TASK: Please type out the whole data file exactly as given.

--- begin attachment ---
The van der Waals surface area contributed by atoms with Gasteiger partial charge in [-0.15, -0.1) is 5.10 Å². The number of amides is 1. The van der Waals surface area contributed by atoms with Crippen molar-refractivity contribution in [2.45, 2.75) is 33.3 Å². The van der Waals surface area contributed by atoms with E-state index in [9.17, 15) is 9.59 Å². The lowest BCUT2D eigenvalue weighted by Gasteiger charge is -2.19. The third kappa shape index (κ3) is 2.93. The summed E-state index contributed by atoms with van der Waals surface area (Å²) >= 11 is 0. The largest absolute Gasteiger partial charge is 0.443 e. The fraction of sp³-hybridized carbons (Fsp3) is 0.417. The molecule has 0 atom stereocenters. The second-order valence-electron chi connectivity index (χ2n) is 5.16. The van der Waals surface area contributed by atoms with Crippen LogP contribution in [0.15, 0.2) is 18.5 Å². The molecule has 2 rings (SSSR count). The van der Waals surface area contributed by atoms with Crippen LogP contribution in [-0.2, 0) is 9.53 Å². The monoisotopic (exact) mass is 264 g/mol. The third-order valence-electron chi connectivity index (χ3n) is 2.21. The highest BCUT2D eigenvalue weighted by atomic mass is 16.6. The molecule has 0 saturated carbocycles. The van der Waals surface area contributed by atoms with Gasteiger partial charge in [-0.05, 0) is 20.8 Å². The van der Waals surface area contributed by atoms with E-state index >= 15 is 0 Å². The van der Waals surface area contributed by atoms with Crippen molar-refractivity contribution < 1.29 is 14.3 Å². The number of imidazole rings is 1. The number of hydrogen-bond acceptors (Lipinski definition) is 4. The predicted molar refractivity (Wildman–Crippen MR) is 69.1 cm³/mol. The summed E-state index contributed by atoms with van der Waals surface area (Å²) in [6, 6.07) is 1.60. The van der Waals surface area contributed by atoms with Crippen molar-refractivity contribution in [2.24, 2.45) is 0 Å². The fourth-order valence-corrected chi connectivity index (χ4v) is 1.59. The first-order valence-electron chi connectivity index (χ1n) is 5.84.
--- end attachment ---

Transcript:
The van der Waals surface area contributed by atoms with Gasteiger partial charge in [-0.15, -0.1) is 5.10 Å². The number of amides is 1. The van der Waals surface area contributed by atoms with Crippen molar-refractivity contribution in [2.45, 2.75) is 33.3 Å². The van der Waals surface area contributed by atoms with E-state index in [9.17, 15) is 9.59 Å². The lowest BCUT2D eigenvalue weighted by Gasteiger charge is -2.19. The third kappa shape index (κ3) is 2.93. The summed E-state index contributed by atoms with van der Waals surface area (Å²) >= 11 is 0. The largest absolute Gasteiger partial charge is 0.443 e. The fraction of sp³-hybridized carbons (Fsp3) is 0.417. The molecule has 0 atom stereocenters. The second-order valence-electron chi connectivity index (χ2n) is 5.16. The van der Waals surface area contributed by atoms with Crippen LogP contribution in [0.15, 0.2) is 18.5 Å². The molecule has 2 rings (SSSR count). The van der Waals surface area contributed by atoms with Crippen LogP contribution in [-0.2, 0) is 9.53 Å². The monoisotopic (exact) mass is 264 g/mol. The third-order valence-electron chi connectivity index (χ3n) is 2.21. The highest BCUT2D eigenvalue weighted by atomic mass is 16.6. The molecule has 0 saturated carbocycles. The van der Waals surface area contributed by atoms with Gasteiger partial charge in [-0.05, 0) is 20.8 Å². The van der Waals surface area contributed by atoms with E-state index >= 15 is 0 Å². The van der Waals surface area contributed by atoms with Crippen molar-refractivity contribution < 1.29 is 14.3 Å². The number of imidazole rings is 1. The number of hydrogen-bond acceptors (Lipinski definition) is 4. The predicted molar refractivity (Wildman–Crippen MR) is 69.1 cm³/mol. The summed E-state index contributed by atoms with van der Waals surface area (Å²) in [6, 6.07) is 1.60. The van der Waals surface area contributed by atoms with Crippen molar-refractivity contribution in [2.24, 2.45) is 0 Å². The fourth-order valence-corrected chi connectivity index (χ4v) is 1.59. The first-order valence-electron chi connectivity index (χ1n) is 5.84.